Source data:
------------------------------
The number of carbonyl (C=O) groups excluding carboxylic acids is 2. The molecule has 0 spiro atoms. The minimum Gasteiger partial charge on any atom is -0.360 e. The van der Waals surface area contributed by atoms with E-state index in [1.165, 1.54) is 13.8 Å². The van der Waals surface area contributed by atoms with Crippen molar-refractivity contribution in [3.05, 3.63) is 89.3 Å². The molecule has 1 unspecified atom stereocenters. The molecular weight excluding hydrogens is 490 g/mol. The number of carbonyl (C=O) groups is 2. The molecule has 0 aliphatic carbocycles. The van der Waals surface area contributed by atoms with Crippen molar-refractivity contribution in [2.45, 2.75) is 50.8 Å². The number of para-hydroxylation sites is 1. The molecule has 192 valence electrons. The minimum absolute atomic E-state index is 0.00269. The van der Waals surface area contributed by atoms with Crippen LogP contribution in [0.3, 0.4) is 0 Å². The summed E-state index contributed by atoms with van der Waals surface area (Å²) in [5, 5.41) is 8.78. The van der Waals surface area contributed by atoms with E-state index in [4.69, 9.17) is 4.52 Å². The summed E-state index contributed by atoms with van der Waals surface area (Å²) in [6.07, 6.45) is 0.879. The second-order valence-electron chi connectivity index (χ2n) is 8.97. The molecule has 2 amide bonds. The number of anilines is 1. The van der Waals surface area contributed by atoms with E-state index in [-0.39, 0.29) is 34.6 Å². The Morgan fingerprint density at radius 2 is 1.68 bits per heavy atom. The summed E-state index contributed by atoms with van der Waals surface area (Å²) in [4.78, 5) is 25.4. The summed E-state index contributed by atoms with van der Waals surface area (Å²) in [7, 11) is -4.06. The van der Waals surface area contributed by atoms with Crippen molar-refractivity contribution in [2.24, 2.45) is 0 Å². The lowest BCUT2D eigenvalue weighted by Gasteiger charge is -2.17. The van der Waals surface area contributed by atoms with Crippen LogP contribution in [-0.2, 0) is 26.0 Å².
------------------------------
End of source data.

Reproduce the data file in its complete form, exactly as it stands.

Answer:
The number of carbonyl (C=O) groups excluding carboxylic acids is 2. The molecule has 0 spiro atoms. The minimum Gasteiger partial charge on any atom is -0.360 e. The van der Waals surface area contributed by atoms with E-state index in [1.165, 1.54) is 13.8 Å². The van der Waals surface area contributed by atoms with Crippen molar-refractivity contribution in [3.05, 3.63) is 89.3 Å². The molecule has 1 unspecified atom stereocenters. The molecular weight excluding hydrogens is 490 g/mol. The number of carbonyl (C=O) groups is 2. The molecule has 0 aliphatic carbocycles. The van der Waals surface area contributed by atoms with Crippen molar-refractivity contribution in [2.45, 2.75) is 50.8 Å². The number of para-hydroxylation sites is 1. The molecule has 192 valence electrons. The minimum absolute atomic E-state index is 0.00269. The van der Waals surface area contributed by atoms with Crippen LogP contribution in [0.3, 0.4) is 0 Å². The summed E-state index contributed by atoms with van der Waals surface area (Å²) in [5, 5.41) is 8.78. The van der Waals surface area contributed by atoms with E-state index in [4.69, 9.17) is 4.52 Å². The summed E-state index contributed by atoms with van der Waals surface area (Å²) in [6.07, 6.45) is 0.879. The second-order valence-electron chi connectivity index (χ2n) is 8.97. The molecule has 2 amide bonds. The number of anilines is 1. The van der Waals surface area contributed by atoms with E-state index in [-0.39, 0.29) is 34.6 Å². The Morgan fingerprint density at radius 2 is 1.68 bits per heavy atom. The summed E-state index contributed by atoms with van der Waals surface area (Å²) in [4.78, 5) is 25.4. The summed E-state index contributed by atoms with van der Waals surface area (Å²) in [7, 11) is -4.06. The van der Waals surface area contributed by atoms with Crippen molar-refractivity contribution in [2.24, 2.45) is 0 Å². The lowest BCUT2D eigenvalue weighted by Gasteiger charge is -2.17. The van der Waals surface area contributed by atoms with Crippen LogP contribution in [-0.2, 0) is 26.0 Å².